HBO has given a straight-to-series order to Family Tree, a single-camera comedy from Christopher Guest starring Bridesmaids‘ Chris O’Dowd. Written and created by Guest and frequent collaborator Jim Piddock and to be be directed by Guest, Family Tree is a documentary-style comedy in the style of Christopher Guest’s films, which follows the world and journey of 30-year-old Tom Chadwick (O’Dowd). Having recently lost his job and girlfriend, Tom has a rather unsure sense of his own identity. But when he inherits a mysterious box of belongings from a great aunt that he never met, he starts investigating his family lineage and uncovers a whole world of unusual stories and characters and a growing sense of who he is and who his real family are. Like he does with his movies, Guest will appear on the show along with Piddock, who had roles in Guest’s three most recent features, For Your Consideration, A Mighty Wind and Best In Show. The two will executive produce the series with Karen Murphy, who has produced all of Guest’s films.
The order for Family Tree, which will air on BBC Two in the UK, is yet to be finalized but is expected to be around 8 episodes. The series is being produced by NBCUniversal International TV Production-owned U.K. company A Lucky Giant, which developed the project with UTA-repped Guest. Casting begins right away with David Rubin …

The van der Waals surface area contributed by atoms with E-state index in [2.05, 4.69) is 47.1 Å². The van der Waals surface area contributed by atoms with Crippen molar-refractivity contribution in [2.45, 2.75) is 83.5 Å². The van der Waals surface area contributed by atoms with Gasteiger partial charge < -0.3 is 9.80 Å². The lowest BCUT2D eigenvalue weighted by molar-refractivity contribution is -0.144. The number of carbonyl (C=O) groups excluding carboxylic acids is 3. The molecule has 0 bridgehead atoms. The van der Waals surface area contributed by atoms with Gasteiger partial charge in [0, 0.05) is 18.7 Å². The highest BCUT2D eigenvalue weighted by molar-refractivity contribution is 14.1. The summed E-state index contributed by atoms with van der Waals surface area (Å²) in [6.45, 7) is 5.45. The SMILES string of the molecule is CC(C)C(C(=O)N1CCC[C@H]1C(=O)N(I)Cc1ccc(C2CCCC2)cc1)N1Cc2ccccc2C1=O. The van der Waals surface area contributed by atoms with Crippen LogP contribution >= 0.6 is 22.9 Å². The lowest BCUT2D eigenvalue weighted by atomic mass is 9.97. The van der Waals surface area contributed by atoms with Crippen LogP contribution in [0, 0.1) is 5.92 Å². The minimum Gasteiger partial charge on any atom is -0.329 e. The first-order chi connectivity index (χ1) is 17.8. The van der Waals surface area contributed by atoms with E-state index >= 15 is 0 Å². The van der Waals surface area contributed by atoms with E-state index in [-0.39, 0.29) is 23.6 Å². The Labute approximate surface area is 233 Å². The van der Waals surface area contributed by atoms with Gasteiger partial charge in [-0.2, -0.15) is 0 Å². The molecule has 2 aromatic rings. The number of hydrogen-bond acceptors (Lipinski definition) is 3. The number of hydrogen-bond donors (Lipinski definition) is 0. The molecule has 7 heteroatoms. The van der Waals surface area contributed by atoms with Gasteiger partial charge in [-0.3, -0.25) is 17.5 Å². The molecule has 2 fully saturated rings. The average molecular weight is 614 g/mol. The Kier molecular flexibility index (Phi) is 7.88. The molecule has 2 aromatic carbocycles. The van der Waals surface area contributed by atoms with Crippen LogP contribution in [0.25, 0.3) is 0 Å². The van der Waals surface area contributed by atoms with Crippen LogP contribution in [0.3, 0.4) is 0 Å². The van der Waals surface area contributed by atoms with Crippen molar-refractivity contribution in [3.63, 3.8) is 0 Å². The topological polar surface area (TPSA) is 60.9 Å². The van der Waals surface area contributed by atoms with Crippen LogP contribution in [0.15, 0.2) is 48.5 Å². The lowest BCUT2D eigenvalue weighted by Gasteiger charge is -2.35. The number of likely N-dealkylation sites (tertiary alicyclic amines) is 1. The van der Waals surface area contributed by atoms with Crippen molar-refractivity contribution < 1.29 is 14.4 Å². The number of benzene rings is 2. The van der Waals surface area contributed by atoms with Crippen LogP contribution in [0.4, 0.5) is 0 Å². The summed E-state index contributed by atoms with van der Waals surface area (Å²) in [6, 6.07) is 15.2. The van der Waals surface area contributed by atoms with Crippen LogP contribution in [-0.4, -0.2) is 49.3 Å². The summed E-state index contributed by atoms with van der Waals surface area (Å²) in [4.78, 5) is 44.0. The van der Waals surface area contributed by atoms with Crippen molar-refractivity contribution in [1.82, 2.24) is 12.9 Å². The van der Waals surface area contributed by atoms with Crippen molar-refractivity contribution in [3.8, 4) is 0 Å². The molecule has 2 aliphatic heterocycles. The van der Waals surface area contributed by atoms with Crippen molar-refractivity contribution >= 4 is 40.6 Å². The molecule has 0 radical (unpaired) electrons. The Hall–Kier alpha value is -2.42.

EXCLUSIVE: After a lengthy four-way bidding war among ABC, NBC, Fox and CBS, Big Men, a comedy from Irish actor-comedian (and Bridesmaids standout) Chris O’Dowd and writer-producers Joe Port and Joe Wiseman, has landed at NBC with a script commitment plus significant penalty. Setting the single-camera project at the network of The Biggest Loser seems appropriate as it revolves around a group of men who meet at a weight loss clinic. O’Dowd will write the script based on his idea, with Port and Wiseman on board as showrunners. The three will executive produce with 3 Arts’ Dave Becky and Nick Frenkel for 20th Century Fox TV.